While your fresh salad is probably packed with nutrients, it may also contain some elements that are far less safe.
Most people assume inexpensive, poorly-prepared meat is responsible for most food poisoning cases. However, fresh produce accounts for about half of the 48 million illnesses in the US per year that can be traced to contaminated foods, reports CNNMoney in a recent series called Raw Ingredients.
In widespread outbreaks, produce is typically contaminated in the fields — either through contact with animal faeces or human faeces from workers relieving themselves, as in a recent case of a contaminated cilantro. However, contamination can occur if someone at any level on the production chain handles produce with contaminated hands.
Washing the produce is the obvious and essential way to eliminate bacteria, leading to the rise of
“triple-washed” items. However, unlike most processed food, fresh produce is not always microwaved or cooked — two of the most foolproof methods for killing bacteria.
The issue is complicated by the fact that importing foreign produce is extremely common. Nearly 50% of fresh fruit and 20% of fresh vegetables are imported from other countries, some with standard food safety practices that differ from those of the US.
The Food Safety Modernization Act, passed in 2011, helped introduce new preventative food safety measures, especially as they relate to foreign suppliers.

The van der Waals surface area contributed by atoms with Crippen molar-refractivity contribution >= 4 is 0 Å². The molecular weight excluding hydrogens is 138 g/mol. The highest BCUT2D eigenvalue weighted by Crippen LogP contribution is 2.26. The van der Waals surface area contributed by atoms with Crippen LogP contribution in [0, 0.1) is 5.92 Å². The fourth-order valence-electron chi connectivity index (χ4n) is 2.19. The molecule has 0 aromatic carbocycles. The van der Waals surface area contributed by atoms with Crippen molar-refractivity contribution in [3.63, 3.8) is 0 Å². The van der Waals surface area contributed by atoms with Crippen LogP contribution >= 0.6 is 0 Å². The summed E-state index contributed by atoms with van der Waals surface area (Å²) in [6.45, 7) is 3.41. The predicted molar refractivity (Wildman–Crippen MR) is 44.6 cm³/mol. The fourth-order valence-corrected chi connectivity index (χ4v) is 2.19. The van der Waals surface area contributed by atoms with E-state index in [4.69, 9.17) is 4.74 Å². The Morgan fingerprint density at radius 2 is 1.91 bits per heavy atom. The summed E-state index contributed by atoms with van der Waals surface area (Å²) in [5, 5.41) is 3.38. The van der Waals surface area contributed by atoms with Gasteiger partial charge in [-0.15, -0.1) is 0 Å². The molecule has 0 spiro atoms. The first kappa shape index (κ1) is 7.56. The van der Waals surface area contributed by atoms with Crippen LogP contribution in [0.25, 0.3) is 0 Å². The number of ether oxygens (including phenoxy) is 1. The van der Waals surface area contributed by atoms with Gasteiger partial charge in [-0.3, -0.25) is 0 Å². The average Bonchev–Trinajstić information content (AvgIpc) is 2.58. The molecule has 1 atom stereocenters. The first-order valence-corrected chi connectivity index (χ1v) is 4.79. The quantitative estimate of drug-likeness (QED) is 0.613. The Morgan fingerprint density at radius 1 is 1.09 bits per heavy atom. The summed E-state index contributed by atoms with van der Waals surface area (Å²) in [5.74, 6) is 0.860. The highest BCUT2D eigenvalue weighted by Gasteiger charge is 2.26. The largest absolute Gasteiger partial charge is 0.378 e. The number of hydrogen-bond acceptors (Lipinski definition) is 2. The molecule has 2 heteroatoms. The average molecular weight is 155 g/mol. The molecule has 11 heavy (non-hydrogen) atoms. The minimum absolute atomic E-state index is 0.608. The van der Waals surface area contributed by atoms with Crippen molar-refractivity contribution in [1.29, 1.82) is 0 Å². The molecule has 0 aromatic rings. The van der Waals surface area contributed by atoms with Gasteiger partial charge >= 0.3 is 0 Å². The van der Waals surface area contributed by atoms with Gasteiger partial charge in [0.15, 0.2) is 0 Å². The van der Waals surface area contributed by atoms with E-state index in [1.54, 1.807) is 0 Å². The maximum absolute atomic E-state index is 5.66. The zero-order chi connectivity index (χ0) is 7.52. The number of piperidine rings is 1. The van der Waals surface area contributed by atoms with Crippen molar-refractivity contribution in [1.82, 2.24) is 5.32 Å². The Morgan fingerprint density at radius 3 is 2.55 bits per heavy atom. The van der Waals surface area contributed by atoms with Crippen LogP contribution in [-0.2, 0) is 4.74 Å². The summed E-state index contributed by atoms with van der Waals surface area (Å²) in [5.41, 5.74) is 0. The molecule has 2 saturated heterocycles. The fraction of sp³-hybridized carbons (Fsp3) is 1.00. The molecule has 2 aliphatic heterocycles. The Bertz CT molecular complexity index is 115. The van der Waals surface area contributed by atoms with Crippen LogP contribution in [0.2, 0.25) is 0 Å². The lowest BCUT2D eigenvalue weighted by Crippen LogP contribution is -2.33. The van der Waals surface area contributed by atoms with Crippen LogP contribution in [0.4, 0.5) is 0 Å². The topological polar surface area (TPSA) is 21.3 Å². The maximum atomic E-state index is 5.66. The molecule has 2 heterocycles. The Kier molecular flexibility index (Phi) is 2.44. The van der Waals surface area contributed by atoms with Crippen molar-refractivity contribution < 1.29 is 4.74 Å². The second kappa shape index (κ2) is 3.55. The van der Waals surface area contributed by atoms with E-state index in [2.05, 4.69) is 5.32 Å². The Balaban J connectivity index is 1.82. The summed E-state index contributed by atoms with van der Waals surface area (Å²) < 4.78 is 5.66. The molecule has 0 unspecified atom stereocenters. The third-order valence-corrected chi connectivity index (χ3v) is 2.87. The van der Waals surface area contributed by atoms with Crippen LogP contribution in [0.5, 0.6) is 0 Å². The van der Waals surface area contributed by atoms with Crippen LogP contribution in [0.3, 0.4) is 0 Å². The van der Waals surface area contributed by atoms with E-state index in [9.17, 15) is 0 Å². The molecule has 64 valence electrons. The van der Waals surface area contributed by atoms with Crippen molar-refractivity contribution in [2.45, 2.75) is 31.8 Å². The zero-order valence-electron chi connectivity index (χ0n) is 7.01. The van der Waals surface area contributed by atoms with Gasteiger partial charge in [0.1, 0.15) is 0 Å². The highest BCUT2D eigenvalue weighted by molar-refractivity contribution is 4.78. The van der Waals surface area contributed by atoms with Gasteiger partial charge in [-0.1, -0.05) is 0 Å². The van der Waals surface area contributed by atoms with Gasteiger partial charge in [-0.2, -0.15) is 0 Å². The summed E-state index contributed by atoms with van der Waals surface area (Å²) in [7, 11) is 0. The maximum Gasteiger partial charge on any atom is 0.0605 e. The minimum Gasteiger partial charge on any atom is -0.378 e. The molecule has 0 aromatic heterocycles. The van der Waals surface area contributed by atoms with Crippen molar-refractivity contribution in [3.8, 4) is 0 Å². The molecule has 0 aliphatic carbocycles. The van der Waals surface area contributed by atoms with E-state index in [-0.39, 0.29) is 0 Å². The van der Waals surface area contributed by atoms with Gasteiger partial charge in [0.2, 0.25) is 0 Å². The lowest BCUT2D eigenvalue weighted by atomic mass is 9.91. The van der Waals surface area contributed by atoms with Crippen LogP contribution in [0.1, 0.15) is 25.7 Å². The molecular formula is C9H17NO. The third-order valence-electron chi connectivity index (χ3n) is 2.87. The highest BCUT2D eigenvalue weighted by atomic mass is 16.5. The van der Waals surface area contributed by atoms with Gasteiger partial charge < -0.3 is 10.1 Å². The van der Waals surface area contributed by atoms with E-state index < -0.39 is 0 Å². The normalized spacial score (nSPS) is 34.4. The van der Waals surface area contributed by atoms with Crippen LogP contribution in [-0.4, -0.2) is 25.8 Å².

However, many believe the FDA lacks the resources to effectively enforce safety measures like the Modernization Act. Food safety expert and chief executive of IEH Laboratories Dr. Mansour Samadpour told CNNMoney that the FDA required a “minimum [of] 10 times more resources” than what it currently had to do its job correctly. The FDA itself told CNNMoney it needed a budgetary increase of $170 million.
All these factors can combine to make eating “healthy” a sometimes risky proposition in the US.
This counterintuitive fact — that uncooked fruits and vegetables are some of the most likely foods to make you ill — is something that has made the recent Chipotle E. coli outbreak so hard for customers to swallow.
Chipotle is rolling out new safety measures, such as preparing ingredients in a central kitchen and taking extra steps to kill germs, such as dipping onions in boiling water and adding cilantro to rice when it is steaming hot to kill some of the microbes on the cilantro. However, because the food is prepared fresh and most produce is uncooked, there’s no silver bullet that can definitively kill germs across all stages of production.
In many ways, Chipotle’s recent outbreak isn’t as surprising as it first seems. Eating fresh carries greater risks than chowing down on fries from McDonald’s — at least when it comes to food poisoning.
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